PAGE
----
'The Fabelmans' Review: Spielberg Takes A Victory Lap

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'The Fabelmans'
One of the best movies of the year is a deeply personal project from one of our all-time best filmmakers.

For all the personal experiences Steven Spielberg relives in "The Fabelmans," seeing the movie for the first time felt very much like making a memory of my own that I'd keep forever. I'm still savoring the moments I spent sitting in the theater at the Toronto International Film Festival world premiere with a stupid grin on my face, knowing what I was watching was something much more special than I could have ever expected.  

To be clear, "The Fabelmans" is a film by Spielberg, about Spielberg, which reminds us that the director is arguably the best to ever yell, "Action!" What a legend. Perhaps we forget that because he hasn't helmed a film firmly at the center of mainstream culture in recent memory, but the way we consume content now is much different than when the director was becoming a household name. Spielberg is one of the few remaining American filmmakers diligently working to remind us of the importance of the communal cinematic experience. Enter: "The Fabelmans." 

This is Spielberg's version of a memoir, and therefore more personal than anything he's done. It's a love letter to both filmmaking and his own family, relishing a lifetime learning the art of cinema to tell his story. The movie shows us the director's upbringing, first exposure to movies and his subsequent obsession with making them himself. It's notable, however, that Spielberg here goes by Sammy Fabelman, indicating what we're seeing is semi-autobiographical, with some creative liberties. This is not a work of nonfiction, and the director is not asking us to take it completely at face value. 

The film opens with Burt and Mitzi Fabelman (Paul Dano and Michelle Williams are both fantastic, and Williams in particular is already receiving much-deserved Oscar buzz) taking young Sammy (Mateo Zoryon Francis-Deford) to his first movie, 1952's "The Greatest Show on Earth." He's mesmerized, of course, but not in a usual way; he wants to recreate what he just experienced on the big screen. Fast forward to Sammy as a teenager (Gabriel LaBelle, more than holding his own alongside a seasoned A-list cast) spending his free time making his own amateur films with friends and schoolmates. Unsurprisingly, the kid has a knack for directing, though Burt keeps referring to it as just a hobby (spoiler: it never was).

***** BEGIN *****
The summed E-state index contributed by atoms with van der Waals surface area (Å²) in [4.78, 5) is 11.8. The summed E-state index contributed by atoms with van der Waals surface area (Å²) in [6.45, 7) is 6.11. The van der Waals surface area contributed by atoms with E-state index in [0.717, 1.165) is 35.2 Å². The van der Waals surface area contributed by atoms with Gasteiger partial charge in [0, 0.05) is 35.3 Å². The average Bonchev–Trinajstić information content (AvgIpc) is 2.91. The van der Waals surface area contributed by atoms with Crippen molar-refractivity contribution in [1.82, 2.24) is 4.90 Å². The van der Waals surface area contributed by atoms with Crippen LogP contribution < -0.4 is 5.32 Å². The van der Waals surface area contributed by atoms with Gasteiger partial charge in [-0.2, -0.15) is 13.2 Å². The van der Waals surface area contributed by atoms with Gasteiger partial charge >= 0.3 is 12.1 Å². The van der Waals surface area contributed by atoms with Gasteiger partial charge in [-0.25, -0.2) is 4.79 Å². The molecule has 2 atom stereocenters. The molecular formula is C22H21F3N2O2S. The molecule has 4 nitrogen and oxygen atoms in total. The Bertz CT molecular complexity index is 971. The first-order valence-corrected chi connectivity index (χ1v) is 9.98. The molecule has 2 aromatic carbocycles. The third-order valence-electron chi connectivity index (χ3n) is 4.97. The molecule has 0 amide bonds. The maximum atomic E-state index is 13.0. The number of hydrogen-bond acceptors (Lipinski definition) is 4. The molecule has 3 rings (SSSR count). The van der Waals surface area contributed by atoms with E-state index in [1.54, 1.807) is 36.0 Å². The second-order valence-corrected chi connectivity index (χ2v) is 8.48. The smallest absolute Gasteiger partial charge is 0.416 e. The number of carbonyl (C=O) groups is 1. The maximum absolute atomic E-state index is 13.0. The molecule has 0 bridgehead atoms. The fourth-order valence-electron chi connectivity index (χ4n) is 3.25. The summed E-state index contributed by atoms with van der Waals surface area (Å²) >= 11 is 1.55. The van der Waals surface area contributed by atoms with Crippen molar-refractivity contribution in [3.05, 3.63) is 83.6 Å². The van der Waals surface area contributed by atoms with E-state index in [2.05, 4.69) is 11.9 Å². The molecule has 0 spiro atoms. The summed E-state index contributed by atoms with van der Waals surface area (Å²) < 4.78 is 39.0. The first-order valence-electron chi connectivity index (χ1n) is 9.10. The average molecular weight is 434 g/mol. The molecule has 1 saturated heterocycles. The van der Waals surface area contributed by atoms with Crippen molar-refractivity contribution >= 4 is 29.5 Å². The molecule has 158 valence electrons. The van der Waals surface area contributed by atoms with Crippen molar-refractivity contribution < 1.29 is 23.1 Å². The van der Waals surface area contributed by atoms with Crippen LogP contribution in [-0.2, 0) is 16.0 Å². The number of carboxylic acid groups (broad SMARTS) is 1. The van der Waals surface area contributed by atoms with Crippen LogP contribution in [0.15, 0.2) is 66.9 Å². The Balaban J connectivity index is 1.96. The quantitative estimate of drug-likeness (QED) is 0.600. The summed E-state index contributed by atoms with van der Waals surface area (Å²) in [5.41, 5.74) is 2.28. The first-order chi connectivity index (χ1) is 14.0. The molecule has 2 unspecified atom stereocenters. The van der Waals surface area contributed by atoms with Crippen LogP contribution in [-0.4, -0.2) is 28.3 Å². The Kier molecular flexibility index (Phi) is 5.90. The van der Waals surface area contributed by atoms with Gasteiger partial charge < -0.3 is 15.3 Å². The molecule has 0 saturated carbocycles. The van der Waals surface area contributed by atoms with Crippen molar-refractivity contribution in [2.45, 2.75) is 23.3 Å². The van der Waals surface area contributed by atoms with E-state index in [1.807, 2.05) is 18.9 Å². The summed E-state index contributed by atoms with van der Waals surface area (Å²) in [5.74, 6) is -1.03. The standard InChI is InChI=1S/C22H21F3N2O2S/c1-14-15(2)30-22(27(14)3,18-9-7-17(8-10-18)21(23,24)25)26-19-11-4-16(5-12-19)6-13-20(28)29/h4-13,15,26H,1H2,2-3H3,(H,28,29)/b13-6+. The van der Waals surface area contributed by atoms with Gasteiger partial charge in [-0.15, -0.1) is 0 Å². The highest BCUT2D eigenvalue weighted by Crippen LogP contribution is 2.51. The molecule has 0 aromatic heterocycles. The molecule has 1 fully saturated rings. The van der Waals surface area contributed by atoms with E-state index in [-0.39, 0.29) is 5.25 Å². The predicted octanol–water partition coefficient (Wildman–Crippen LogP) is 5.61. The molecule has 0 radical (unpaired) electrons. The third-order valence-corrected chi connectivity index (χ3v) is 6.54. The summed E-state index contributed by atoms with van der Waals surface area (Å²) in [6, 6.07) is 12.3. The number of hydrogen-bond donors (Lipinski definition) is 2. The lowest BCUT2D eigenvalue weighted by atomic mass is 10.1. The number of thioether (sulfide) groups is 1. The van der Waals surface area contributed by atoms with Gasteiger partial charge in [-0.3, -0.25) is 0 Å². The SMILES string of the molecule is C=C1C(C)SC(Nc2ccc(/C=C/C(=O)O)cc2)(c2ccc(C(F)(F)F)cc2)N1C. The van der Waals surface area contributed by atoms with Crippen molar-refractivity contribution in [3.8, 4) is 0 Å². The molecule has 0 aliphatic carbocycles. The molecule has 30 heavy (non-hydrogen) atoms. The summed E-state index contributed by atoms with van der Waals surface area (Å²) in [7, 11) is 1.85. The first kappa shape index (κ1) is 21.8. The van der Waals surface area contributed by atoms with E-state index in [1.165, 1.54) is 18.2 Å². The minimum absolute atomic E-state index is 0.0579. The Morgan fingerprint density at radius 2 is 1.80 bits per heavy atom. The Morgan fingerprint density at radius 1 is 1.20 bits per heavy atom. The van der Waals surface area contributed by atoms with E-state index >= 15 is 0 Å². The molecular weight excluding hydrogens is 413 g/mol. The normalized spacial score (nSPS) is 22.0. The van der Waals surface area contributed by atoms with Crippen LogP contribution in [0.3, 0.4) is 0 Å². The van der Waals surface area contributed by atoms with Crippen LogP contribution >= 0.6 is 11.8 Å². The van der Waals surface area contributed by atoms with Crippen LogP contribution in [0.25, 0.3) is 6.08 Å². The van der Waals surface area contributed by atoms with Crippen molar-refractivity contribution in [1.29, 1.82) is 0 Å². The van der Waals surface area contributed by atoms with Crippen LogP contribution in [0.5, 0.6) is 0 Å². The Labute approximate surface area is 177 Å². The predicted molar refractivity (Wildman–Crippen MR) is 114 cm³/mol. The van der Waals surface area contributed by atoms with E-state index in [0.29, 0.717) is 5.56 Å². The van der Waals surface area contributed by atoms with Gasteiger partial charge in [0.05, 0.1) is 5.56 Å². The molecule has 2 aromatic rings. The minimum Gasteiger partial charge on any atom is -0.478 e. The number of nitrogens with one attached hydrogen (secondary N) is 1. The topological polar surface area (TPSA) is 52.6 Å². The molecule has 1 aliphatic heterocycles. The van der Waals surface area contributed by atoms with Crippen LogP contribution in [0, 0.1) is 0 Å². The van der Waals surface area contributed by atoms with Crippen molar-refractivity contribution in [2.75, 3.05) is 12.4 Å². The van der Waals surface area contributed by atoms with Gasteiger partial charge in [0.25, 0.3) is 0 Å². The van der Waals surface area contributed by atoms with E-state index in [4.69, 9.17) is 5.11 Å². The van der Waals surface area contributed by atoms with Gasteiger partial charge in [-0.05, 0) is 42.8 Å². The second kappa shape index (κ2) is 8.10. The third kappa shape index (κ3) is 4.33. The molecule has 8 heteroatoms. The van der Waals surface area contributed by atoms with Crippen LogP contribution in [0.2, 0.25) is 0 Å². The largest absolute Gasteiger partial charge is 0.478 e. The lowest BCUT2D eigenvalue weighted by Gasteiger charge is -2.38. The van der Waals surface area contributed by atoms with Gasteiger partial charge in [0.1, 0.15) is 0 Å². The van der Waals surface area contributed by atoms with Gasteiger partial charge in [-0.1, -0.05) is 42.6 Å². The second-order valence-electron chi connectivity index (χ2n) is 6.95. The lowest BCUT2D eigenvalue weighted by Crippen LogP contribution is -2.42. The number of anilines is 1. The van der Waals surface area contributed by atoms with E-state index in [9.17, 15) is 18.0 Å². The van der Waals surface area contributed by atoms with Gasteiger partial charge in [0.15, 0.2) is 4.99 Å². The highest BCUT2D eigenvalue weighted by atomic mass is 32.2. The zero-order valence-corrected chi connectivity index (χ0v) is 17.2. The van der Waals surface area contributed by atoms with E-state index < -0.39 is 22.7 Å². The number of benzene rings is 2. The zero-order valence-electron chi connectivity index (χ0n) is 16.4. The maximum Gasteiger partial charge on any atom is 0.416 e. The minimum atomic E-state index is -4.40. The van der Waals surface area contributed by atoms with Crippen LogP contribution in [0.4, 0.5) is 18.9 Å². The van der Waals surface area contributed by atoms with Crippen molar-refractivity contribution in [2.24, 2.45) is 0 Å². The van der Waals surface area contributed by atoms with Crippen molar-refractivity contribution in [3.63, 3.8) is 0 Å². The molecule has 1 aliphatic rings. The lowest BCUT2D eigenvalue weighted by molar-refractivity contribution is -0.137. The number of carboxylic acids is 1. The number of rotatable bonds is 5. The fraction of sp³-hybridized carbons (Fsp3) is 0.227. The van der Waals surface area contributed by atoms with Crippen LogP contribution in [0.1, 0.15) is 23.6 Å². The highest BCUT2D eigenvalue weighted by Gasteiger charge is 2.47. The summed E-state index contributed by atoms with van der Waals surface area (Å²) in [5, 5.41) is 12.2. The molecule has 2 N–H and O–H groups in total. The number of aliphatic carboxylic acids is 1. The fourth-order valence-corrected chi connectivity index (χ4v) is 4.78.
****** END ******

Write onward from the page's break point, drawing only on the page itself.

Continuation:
Seth Rogen also delivers some of the best work of his career as Bennie Loewy, Burt's best friend who's essentially an uncle to Sammy and his sisters. The more time we spend with Benny and the family, the more we see there's a bond between him and Mitzi that's a little cozier than just friendship. A recurring theme throughout many of Spielberg's movies is divorce, and in "The Fabelmans" we see the impetus of all that, including how the filmmaker was affected by his parents' relationship. And while Bennie is ostensibly the villain in this story, he's never actually portrayed as a bad guy. Rogen handles that balance delicately, with his usual good-natured charm. 

Judd Hirsch also shows up as Sammy's actual uncle, Boris, in a total whirlwind of a performance that may also receive an Oscar nomination despite his screen time lasting no more than 15 minutes. The TIFF audience applauded when Boris' visit ended. While festival crowds are often in a "I'm just happy to be here" mood, reactions like that typically don't come until the end of a movie. (Spielberg and the cast received an extended standing ovation following the screening, to the point where the moderator had to cut it off so he could begin the Q&A). Hirsch is that good. 

"The Fabelmans" is one of the most delightful, charming and heartwarming films of the year. It's also unexpectedly one of the most laugh-out-loud funny. This was, and I believe will continue to be, total comfort-food viewing for me. The screenplay Spielberg and frequent collaborator Tony Kushner put together uses exceptional comedic beats to punctuate the more tender family moments, but the film never feels tonally out of balance. Storytelling subtlety is not what this movie is going for, but "The Fabelmans" works because, well, everyone involved is excellent.  

The movie may be a little too sweet or self-congratulatory for some (the argument being that Steven Spielberg thinks very highly of Steven Spielberg). And while I did have reservations going in that Spielberg would be hitting me over the head with how much I need to love cinema and how the theatrical experience must forever be preserved, I came out in love… with a movie. That's the magic of Spielberg, I guess. No matter how much I love "The Fabelmans," though, my feelings could never match the love Spielberg clearly has for filmmaking in general, or the memories of his family as he came of age. "The Fabelmans" has massive "call your parents" energy, and indeed, I can't wait to watch it with them.